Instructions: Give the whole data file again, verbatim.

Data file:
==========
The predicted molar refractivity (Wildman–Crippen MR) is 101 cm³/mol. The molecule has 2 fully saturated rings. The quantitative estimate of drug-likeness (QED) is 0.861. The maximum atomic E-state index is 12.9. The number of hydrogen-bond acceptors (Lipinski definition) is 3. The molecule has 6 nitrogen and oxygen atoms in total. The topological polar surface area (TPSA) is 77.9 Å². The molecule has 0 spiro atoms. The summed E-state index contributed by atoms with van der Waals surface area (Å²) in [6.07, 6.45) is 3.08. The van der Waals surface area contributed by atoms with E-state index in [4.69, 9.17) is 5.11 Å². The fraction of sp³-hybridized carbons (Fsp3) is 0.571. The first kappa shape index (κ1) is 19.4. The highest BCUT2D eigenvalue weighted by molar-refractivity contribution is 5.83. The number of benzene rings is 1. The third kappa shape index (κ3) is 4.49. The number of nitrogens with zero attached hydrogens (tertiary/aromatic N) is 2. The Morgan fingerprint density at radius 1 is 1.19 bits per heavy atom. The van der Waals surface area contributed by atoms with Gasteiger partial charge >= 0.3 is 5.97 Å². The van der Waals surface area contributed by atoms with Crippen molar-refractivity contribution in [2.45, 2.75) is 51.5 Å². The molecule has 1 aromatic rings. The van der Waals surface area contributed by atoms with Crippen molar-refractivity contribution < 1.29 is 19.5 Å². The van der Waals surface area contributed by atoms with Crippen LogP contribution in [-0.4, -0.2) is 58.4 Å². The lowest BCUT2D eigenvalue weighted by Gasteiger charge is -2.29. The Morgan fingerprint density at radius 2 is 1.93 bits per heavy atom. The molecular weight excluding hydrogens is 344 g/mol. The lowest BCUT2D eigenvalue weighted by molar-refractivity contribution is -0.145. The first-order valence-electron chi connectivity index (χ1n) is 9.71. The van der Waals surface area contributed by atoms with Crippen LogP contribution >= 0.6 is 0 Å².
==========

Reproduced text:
The predicted molar refractivity (Wildman–Crippen MR) is 101 cm³/mol. The molecule has 2 fully saturated rings. The quantitative estimate of drug-likeness (QED) is 0.861. The maximum atomic E-state index is 12.9. The number of hydrogen-bond acceptors (Lipinski definition) is 3. The molecule has 6 nitrogen and oxygen atoms in total. The topological polar surface area (TPSA) is 77.9 Å². The molecule has 0 spiro atoms. The summed E-state index contributed by atoms with van der Waals surface area (Å²) in [6.07, 6.45) is 3.08. The van der Waals surface area contributed by atoms with E-state index in [4.69, 9.17) is 5.11 Å². The fraction of sp³-hybridized carbons (Fsp3) is 0.571. The first kappa shape index (κ1) is 19.4. The highest BCUT2D eigenvalue weighted by molar-refractivity contribution is 5.83. The number of benzene rings is 1. The third kappa shape index (κ3) is 4.49. The number of nitrogens with zero attached hydrogens (tertiary/aromatic N) is 2. The Morgan fingerprint density at radius 1 is 1.19 bits per heavy atom. The van der Waals surface area contributed by atoms with Gasteiger partial charge >= 0.3 is 5.97 Å². The van der Waals surface area contributed by atoms with Crippen molar-refractivity contribution in [2.45, 2.75) is 51.5 Å². The molecule has 1 aromatic rings. The van der Waals surface area contributed by atoms with Crippen molar-refractivity contribution < 1.29 is 19.5 Å². The van der Waals surface area contributed by atoms with Crippen LogP contribution in [-0.4, -0.2) is 58.4 Å². The lowest BCUT2D eigenvalue weighted by Gasteiger charge is -2.29. The Morgan fingerprint density at radius 2 is 1.93 bits per heavy atom. The molecular weight excluding hydrogens is 344 g/mol. The lowest BCUT2D eigenvalue weighted by molar-refractivity contribution is -0.145. The first-order valence-electron chi connectivity index (χ1n) is 9.71. The van der Waals surface area contributed by atoms with Crippen LogP contribution >= 0.6 is 0 Å².